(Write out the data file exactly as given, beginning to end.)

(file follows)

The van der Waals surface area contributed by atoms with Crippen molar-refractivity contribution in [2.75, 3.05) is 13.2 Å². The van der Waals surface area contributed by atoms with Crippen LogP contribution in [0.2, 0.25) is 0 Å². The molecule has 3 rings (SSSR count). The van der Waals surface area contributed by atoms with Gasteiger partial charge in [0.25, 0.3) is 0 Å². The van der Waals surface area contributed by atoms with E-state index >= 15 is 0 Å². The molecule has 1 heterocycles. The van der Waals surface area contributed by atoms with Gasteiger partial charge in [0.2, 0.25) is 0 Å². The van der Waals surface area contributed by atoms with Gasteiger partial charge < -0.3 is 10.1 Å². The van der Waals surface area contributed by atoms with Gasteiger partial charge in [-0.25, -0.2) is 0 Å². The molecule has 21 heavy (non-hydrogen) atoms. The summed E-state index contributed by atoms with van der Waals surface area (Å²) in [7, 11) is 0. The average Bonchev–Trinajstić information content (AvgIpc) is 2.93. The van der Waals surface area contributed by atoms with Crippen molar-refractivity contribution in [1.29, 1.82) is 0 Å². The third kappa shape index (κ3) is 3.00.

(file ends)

The van der Waals surface area contributed by atoms with Crippen molar-refractivity contribution in [2.75, 3.05) is 13.2 Å². The van der Waals surface area contributed by atoms with Crippen LogP contribution in [0.2, 0.25) is 0 Å². The molecule has 3 rings (SSSR count). The van der Waals surface area contributed by atoms with Gasteiger partial charge in [0.25, 0.3) is 0 Å². The van der Waals surface area contributed by atoms with E-state index >= 15 is 0 Å². The molecule has 1 heterocycles. The van der Waals surface area contributed by atoms with Gasteiger partial charge in [0.2, 0.25) is 0 Å². The van der Waals surface area contributed by atoms with Gasteiger partial charge < -0.3 is 10.1 Å². The van der Waals surface area contributed by atoms with Gasteiger partial charge in [-0.25, -0.2) is 0 Å². The molecule has 21 heavy (non-hydrogen) atoms. The summed E-state index contributed by atoms with van der Waals surface area (Å²) in [7, 11) is 0. The average Bonchev–Trinajstić information content (AvgIpc) is 2.93. The van der Waals surface area contributed by atoms with Crippen molar-refractivity contribution in [1.29, 1.82) is 0 Å². The third kappa shape index (κ3) is 3.00.